A New York Times Editor’s Choice
Everything you never knew about sushi— its surprising origins, the colorful lives of its chefs, and the bizarre behavior of the creatures that compose it
Trevor Corson takes us behind the scenes at America’s first sushi-chef training academy, as eager novices strive to master the elusive art of cooking without cooking. He delves into the biology and natural history of the edible creatures of the sea, and tells the fascinating story of an Indo-Chinese meal reinvented in nineteenth-century Tokyo as a cheap fast food. He reveals the pioneers who brought sushi to the United States and explores how this unlikely meal is exploding into the American heartland just as the long-term future of sushi may be unraveling.
The Story of Sushi is at once a compelling tale of human determination and a delectable smorgasbord of surprising food science, intrepid reporting, and provocative cultural history.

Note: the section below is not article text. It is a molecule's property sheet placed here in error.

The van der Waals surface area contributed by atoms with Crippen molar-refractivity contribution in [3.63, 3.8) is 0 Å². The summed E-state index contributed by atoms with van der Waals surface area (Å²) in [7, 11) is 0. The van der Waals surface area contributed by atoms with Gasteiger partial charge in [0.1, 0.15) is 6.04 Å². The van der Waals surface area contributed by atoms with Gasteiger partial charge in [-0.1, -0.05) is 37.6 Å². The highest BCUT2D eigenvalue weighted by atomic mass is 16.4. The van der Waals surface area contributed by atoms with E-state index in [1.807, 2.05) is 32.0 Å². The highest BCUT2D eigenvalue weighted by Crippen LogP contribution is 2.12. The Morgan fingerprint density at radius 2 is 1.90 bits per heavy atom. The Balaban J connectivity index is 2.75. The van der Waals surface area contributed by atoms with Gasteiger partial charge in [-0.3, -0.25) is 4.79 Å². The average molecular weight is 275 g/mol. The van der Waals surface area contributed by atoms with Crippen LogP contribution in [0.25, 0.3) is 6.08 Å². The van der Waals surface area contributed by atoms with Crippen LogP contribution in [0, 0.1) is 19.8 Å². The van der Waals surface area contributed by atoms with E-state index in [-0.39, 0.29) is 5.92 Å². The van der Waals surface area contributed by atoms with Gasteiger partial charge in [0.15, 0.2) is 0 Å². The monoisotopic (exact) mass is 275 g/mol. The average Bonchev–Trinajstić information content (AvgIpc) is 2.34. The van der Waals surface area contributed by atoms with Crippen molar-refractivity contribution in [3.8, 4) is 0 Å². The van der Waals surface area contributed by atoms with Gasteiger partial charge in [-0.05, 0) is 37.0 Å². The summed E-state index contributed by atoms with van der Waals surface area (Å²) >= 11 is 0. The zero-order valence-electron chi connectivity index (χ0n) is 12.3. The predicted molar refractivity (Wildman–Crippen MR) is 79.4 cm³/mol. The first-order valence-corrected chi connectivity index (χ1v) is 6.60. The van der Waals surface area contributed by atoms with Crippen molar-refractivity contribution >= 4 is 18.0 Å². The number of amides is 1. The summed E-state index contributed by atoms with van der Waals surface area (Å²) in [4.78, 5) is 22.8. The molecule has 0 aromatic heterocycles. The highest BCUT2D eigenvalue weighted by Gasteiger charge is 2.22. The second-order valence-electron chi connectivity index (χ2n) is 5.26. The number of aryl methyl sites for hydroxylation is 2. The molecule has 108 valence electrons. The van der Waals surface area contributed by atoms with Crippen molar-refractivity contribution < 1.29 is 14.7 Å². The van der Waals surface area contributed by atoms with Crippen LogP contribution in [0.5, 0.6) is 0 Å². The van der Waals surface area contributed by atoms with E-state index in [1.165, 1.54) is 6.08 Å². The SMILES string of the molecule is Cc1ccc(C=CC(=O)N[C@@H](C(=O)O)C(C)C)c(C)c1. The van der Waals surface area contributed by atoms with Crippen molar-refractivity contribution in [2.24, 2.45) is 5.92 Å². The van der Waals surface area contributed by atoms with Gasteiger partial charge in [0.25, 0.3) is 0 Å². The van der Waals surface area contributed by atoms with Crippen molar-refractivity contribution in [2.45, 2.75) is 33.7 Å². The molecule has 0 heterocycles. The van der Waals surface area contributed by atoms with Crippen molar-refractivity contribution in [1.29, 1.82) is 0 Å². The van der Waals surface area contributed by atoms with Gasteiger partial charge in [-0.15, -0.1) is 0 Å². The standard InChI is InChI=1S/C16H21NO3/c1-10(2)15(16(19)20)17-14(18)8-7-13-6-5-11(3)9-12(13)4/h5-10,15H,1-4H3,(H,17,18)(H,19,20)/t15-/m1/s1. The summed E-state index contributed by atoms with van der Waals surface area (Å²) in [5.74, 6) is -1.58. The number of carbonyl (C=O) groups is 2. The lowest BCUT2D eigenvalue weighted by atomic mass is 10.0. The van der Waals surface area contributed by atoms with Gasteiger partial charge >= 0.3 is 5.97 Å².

The Story of Sushi: An Unlikely Saga of Raw Fish and Rice by Trevor Corson (previously titled, The Zen of Fish: The Story of Sushi, from Samurai to Supermarket), intertwines history with entertainment. Corson focuses on the story of a young woman named Kate, described as a fun down to earth girl who was athletic and one of the guys until she broke a finger in High School. Unable to play sports anymore she became depressed and developed an eating disorder. As her depression and eating habits grew worse a friend recommended Kate try sushi. Hesitant at first Kate tried it and ended up loving it. Seemingly, more than the sushi, Kate enjoyed the attitude of the chefs who were comical and outgoing, reminding her of herself before getting sick. As Kate continued visiting this sushi bar her overall health improved. As she pondered her future, she knew she wanted a career in which she could build friendships with customers, helping them to enjoy life. As if it was fate, Kate saw an ad for the California Sushi Academy. After a year of debating, she walked out on a leap of faith, leaving everything and everyone behind on a quest to be a sushi chef. The California Sushi Academy, California’s first Sushi Academy, consisted of an extensive 12-week training program. Corson explains how this is different from Japan where sushi apprentices spend 5 years or more just learning to make the rice before being allowed to handle anything else. The sushi-related history and culture lessons carefully woven into Kate’s story were very interesting and informative. Corson brought his readers through sushi’s humble beginnings in Japan to its worldwide fame today. Corson did a good job painting a picture allowing his readers to “see” exactly what he was talking about. Scenes displaying Japanese culture like the auctions at the Tsukiji fish market in Tokyo, the history of Japanese knives and even the use of Japanese terms throughout the book tied the culture in nicely. The history of the food itself was also interesting. The precision put into preparing meals requires lots of practice. The process of making certain foods like miso and soy sauce were eye opening and the natural history of the different types of fish and how to catch/farm, cook, and/or present them was informative. Some of the other facts mentioned by Carson that were particularly interesting is that the California Roll was invented due to a Californian sushi chef running out of fatty tuna; the term mack daddy was derived from mackerels, and that the organisms eaten by flamingos are responsible for their color. Overall, the book was interesting and educational. Carson’s choice to focus on Kate, instead of others in the class, was smart because Kate being new to Sushi and Japanese culture, like many of his readers, was a nice relatable gateway to the “story of sushi”. This review was originally written for 27Press.com.